Ukraine`s state energy firm Naftogaz said on Wednesday it has gas payment arrears of $2 billion to intermediary RosUkrEnergo, raising its previous debt estimate, though Gazprom puts it higher, Reuters reported.

The debt has sparked a new diplomatic row between Ukraine and Russia, sending worries through Europe, which is about 25 percent dependent on Russian gas and fears another switch-off in supplies.

But Russian gas export monopoly Gazprom, which puts the arrears at $2.4 billion, said it will try its best not to repeat the brief cutoff which happened in early 2006.

`We will take into account all the lessons of that situation and make every effort possible to prevent events developing along that scenario,` Gazprom spokesman Sergei Kupriyanov told reporters in a conference call from Moscow.

Kupriyanov stood by Gazprom`s estimated debt figure of $2.4 billion, which includes $430 million for September deliveries, $800 million for October, $840 million for November to date and penalties of $340 million for late payments.

Naftogaz, which is currently negotiating next year`s price for the gas on which Ukraine depends, maintains it is lower.

`Our unfulfilled financial plan (the debt) is 10 billion hryvnias at a rate of 5.05 to the dollar,` Unian news agency quoted deputy chief Ihor Didenko as telling a conference.

Kupriyanov declined to say after two days of talks in Moscow how much Ukraine had promised to re-pay by Dec. 1

He also said Ukraine and Russia could stick to an agreement for a three-year transition to world market prices -- rather than an abrupt rise to $400 per 1,000 cubic metres from $179.50 now -- only if outstanding bills were settled now.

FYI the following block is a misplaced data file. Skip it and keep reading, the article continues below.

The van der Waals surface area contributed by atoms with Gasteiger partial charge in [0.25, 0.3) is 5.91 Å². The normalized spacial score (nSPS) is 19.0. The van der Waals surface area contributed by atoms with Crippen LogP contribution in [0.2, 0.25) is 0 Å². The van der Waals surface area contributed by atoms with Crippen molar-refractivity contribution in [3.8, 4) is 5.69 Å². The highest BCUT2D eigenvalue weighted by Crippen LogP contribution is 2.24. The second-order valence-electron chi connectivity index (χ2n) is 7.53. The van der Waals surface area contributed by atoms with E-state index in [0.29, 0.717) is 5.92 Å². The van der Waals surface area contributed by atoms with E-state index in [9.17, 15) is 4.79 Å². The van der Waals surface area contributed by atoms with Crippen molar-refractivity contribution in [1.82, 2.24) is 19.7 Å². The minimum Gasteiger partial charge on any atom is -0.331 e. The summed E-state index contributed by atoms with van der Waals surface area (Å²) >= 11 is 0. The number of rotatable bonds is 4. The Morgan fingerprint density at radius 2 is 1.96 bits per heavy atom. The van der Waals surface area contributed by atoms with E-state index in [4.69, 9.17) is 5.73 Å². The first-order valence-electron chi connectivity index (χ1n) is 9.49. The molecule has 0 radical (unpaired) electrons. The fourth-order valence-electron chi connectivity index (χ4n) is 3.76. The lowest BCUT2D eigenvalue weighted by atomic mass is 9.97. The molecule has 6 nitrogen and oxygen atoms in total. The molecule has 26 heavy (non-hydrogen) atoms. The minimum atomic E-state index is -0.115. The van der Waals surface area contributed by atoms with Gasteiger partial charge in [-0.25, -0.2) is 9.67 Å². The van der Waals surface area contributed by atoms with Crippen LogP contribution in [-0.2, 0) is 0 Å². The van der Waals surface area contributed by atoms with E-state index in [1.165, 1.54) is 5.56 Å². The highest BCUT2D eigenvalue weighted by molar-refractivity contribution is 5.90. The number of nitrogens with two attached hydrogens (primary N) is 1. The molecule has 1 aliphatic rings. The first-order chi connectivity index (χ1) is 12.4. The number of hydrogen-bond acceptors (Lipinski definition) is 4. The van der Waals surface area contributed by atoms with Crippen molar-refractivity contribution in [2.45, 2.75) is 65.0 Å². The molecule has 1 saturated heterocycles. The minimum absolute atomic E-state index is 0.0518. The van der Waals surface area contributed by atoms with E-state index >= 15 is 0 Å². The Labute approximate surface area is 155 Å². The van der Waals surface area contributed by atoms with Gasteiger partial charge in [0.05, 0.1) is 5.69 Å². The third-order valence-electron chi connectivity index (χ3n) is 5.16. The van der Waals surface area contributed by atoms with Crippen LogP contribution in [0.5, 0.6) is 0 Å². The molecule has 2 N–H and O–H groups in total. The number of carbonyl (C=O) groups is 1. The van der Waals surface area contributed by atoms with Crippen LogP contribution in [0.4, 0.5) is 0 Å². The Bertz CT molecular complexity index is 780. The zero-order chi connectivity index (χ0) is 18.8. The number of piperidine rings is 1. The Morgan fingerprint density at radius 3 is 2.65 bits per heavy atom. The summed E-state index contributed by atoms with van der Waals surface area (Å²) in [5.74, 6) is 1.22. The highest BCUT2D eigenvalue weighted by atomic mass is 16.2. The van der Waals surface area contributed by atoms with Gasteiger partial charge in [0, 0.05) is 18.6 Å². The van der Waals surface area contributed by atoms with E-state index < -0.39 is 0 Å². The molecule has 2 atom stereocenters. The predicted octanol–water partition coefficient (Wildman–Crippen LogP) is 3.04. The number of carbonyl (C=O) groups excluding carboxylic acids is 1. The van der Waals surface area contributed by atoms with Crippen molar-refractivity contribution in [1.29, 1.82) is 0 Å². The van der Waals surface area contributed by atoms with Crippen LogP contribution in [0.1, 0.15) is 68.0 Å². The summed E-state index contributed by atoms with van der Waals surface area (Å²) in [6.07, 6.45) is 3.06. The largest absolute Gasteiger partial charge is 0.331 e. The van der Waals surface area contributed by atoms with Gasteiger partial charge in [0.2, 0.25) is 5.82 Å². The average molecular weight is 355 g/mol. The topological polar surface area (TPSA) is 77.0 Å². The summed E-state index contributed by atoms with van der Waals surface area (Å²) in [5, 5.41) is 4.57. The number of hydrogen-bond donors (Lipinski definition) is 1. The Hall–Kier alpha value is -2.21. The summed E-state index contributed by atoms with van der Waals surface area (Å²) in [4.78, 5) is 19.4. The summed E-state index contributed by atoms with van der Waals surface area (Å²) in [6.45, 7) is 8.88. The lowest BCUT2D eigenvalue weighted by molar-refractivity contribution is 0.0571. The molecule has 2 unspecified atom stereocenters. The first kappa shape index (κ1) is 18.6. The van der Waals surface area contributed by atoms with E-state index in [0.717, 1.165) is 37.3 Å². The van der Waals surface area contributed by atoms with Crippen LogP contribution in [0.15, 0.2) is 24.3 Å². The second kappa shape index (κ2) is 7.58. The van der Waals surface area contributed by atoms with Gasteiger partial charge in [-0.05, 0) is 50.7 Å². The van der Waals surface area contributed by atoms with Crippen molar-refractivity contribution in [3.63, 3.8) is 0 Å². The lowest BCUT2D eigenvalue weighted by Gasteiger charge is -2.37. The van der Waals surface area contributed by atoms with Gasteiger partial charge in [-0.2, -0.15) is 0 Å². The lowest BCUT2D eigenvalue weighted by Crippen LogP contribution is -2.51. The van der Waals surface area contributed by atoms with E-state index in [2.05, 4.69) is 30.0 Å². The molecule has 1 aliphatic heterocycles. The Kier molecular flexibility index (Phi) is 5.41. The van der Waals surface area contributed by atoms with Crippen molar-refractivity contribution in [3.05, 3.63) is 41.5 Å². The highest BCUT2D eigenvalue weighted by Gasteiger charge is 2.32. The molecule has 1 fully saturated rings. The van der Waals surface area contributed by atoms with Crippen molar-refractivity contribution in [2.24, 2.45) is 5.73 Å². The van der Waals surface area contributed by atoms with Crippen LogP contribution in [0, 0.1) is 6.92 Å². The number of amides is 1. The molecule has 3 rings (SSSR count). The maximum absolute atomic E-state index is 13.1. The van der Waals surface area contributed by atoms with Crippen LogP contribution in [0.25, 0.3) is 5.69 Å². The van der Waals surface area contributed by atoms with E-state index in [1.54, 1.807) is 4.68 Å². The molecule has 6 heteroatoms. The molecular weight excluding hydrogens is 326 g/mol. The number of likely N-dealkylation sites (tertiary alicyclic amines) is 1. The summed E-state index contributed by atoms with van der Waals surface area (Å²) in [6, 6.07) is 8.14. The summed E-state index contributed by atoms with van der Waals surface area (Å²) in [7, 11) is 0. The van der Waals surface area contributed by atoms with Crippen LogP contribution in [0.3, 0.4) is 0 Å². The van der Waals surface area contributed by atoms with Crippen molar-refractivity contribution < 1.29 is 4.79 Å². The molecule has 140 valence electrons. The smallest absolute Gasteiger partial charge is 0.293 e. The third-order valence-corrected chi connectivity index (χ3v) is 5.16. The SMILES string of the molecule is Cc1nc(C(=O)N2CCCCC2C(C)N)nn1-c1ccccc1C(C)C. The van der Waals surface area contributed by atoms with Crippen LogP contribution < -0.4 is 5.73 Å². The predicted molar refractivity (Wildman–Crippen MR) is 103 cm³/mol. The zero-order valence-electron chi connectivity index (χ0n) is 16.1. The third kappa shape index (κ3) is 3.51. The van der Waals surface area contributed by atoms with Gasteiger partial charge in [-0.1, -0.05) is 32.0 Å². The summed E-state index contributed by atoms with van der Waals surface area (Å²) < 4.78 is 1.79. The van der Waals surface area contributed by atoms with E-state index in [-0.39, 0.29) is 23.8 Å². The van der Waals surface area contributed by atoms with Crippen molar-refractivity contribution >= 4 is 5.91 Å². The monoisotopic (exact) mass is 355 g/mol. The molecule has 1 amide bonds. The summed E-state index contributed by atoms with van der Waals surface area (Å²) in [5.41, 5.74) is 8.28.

`If we are switching to the market price not gradually but from Jan 1 of the next year, that price for Ukraine may exceed $400 per 1,000 cubic metres based on the current European price,` he said.


The prime ministers of Ukraine and Russia -- Yulia Tymoshenko and Vladimir Putin -- agreed on the three-year transition to world prices in talks last month.

Gazprom, which supplies Europe with a quarter of its gas needs, said on Tuesday that Naftogaz had agreed to pay part of the arrears by Dec. 1 and made a long-term deal contingent on settlement of all debts.

Disputes over arrears and prices have been common between the two former Soviet states in recent years. The brief cutoff of supplies in January 2006 led to disruptions in supplies to Europe, which gets about a fifth of its Russian gas via Ukraine.

Naftogaz`s chief, Oleh Dubyna, said the company wanted to buy $600 million on the interbank market to settle part of the debt. Its purchases of the dollar have often moved the hryvnia currency, which hit a historic low in October.

`At the moment it is impossible to buy foreign currency in Ukraine,` Dubyna told journalists. `Yesterday we threw about (the equivalent of) $600 million at the market and didn`t buy any dollars`.

`Today we are going to work with the central bank to buy the currency and settle gas payments.`

He said gas consumption had been declining in Ukraine in recent months linked to the slowdown in industry and expressed satisfaction with terms of payment reached with Gazprom.

`I am pleased we have an understanding with Gazprom. We agreed that by Dec. 1 we will settle our debt for September and after Dec. 1 we will meet and examine the situation and how we will resolve it,` Dubyna said.

Thomson Reuters